What kind of plane is good for this type of flight?
The cheap kind. Joking aside, the exact airplane to use depends on the size of the banners or billboards you're going to be towing, but generally speaking you want something reasonably rugged, with good slow flight characteristics, sufficient engine power to be able to overcome the added drag from the banner, and, hopefully, some decent fuel consumption.
I'm not entirely kidding about the cheap part though; banner towing is hard on the airplanes and carries a higher-than-average degree of risk, so you do want to stay away from airplanes that will be expensive to fix, if you can help it.
As for specific types, I've seen banners towed with everything from -152s to Grumman Agcats; a large banner tow operation apparently had a Super Cub with an O-540 bolted to it, so you'll see a ton of different things, but tailwheels seem to be the norm, at least in the US, and many outfits will make additional modifications such as removing engine cowlings to help with cooling.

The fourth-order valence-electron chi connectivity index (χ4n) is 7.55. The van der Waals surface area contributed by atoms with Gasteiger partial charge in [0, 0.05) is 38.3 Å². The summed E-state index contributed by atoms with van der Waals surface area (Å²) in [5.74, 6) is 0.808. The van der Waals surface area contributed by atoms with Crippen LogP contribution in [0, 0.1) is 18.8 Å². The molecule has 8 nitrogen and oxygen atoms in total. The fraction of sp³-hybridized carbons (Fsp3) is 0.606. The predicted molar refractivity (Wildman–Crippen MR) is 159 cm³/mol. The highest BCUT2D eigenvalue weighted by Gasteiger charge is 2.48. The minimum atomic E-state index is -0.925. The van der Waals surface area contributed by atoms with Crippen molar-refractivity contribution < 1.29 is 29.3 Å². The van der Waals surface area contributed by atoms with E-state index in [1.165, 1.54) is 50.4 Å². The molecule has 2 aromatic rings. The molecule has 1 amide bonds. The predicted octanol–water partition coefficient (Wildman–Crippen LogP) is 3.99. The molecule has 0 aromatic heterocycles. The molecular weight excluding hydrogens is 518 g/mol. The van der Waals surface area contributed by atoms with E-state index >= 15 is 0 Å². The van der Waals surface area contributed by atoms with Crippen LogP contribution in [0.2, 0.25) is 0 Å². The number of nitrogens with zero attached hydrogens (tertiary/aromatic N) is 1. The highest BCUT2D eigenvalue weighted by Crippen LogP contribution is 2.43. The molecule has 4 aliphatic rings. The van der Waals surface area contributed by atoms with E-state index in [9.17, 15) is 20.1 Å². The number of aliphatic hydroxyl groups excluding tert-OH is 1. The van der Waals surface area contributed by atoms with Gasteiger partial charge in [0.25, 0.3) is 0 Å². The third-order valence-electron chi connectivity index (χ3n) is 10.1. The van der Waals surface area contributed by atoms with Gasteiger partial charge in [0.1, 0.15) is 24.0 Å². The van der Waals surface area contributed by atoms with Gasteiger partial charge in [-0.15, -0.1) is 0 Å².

With banners they appear to be flying slower than usual. Is this just an illusion?
No, they are indeed flying slower. First of all, the added drag from the banner slows the airplane down all by itself. Secondly, you're being paid to advertise, so you want to make sure that people can read whatever sign you're towing. You're not flying the ragged edge of the stall (it's dangerous, uneconomical, and unnecessarily hard on the engine), but you're probably going to be flying on the backside of the power curve.
What are the practical or regulatory requirements that the plane must meet to be capable?
In addition to the practical considerations we've talked about above, banner towing operations require a waiver from the FAA. The company has to apply for it and every pilot must be trained in banner tow operations, pass a review from an approved FAA inspector (who will be watching you perform picks and drops from the ground), and be added to the waiver. The aircraft and tow hitch mechanisms also have to be inspected and approved for banner tow operations, and added to the waiver.
Here is the current FAA Banner Tow Information handbook, covering equipment, operations, waiver information, and other assorted miscellaneous if you're curious to learn more.